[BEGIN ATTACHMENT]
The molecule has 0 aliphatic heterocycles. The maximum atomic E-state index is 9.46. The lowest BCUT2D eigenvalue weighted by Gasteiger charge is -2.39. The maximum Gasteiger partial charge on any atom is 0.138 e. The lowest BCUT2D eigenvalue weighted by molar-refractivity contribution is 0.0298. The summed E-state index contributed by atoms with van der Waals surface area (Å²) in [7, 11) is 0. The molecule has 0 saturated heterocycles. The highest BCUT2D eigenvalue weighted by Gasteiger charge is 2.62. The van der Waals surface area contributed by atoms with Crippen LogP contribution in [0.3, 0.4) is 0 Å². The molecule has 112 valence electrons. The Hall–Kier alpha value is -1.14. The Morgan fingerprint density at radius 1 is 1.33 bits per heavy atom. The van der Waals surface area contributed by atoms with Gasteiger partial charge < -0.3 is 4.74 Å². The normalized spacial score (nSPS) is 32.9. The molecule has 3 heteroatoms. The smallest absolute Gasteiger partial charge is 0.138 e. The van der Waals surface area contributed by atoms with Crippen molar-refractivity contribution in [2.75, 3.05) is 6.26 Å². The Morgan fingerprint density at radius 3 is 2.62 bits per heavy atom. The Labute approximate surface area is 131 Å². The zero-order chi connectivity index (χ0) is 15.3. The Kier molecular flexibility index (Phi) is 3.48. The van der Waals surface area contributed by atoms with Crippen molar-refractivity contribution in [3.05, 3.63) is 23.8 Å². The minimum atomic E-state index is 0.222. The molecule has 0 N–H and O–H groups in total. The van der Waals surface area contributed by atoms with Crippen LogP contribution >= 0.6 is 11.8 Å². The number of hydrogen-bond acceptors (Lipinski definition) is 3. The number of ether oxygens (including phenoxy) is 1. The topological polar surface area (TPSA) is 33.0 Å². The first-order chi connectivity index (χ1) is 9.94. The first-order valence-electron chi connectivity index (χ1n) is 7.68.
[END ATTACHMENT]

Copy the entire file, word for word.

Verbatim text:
The molecule has 0 aliphatic heterocycles. The maximum atomic E-state index is 9.46. The lowest BCUT2D eigenvalue weighted by Gasteiger charge is -2.39. The maximum Gasteiger partial charge on any atom is 0.138 e. The lowest BCUT2D eigenvalue weighted by molar-refractivity contribution is 0.0298. The summed E-state index contributed by atoms with van der Waals surface area (Å²) in [7, 11) is 0. The molecule has 0 saturated heterocycles. The highest BCUT2D eigenvalue weighted by Gasteiger charge is 2.62. The van der Waals surface area contributed by atoms with Crippen LogP contribution in [0.3, 0.4) is 0 Å². The molecule has 112 valence electrons. The Hall–Kier alpha value is -1.14. The Morgan fingerprint density at radius 1 is 1.33 bits per heavy atom. The van der Waals surface area contributed by atoms with Gasteiger partial charge < -0.3 is 4.74 Å². The normalized spacial score (nSPS) is 32.9. The molecule has 3 heteroatoms. The smallest absolute Gasteiger partial charge is 0.138 e. The van der Waals surface area contributed by atoms with Crippen molar-refractivity contribution in [2.75, 3.05) is 6.26 Å². The Morgan fingerprint density at radius 3 is 2.62 bits per heavy atom. The Labute approximate surface area is 131 Å². The zero-order chi connectivity index (χ0) is 15.3. The Kier molecular flexibility index (Phi) is 3.48. The van der Waals surface area contributed by atoms with Crippen molar-refractivity contribution in [3.05, 3.63) is 23.8 Å². The minimum atomic E-state index is 0.222. The molecule has 0 N–H and O–H groups in total. The van der Waals surface area contributed by atoms with Crippen LogP contribution >= 0.6 is 11.8 Å². The number of hydrogen-bond acceptors (Lipinski definition) is 3. The number of ether oxygens (including phenoxy) is 1. The topological polar surface area (TPSA) is 33.0 Å². The first-order chi connectivity index (χ1) is 9.94. The first-order valence-electron chi connectivity index (χ1n) is 7.68.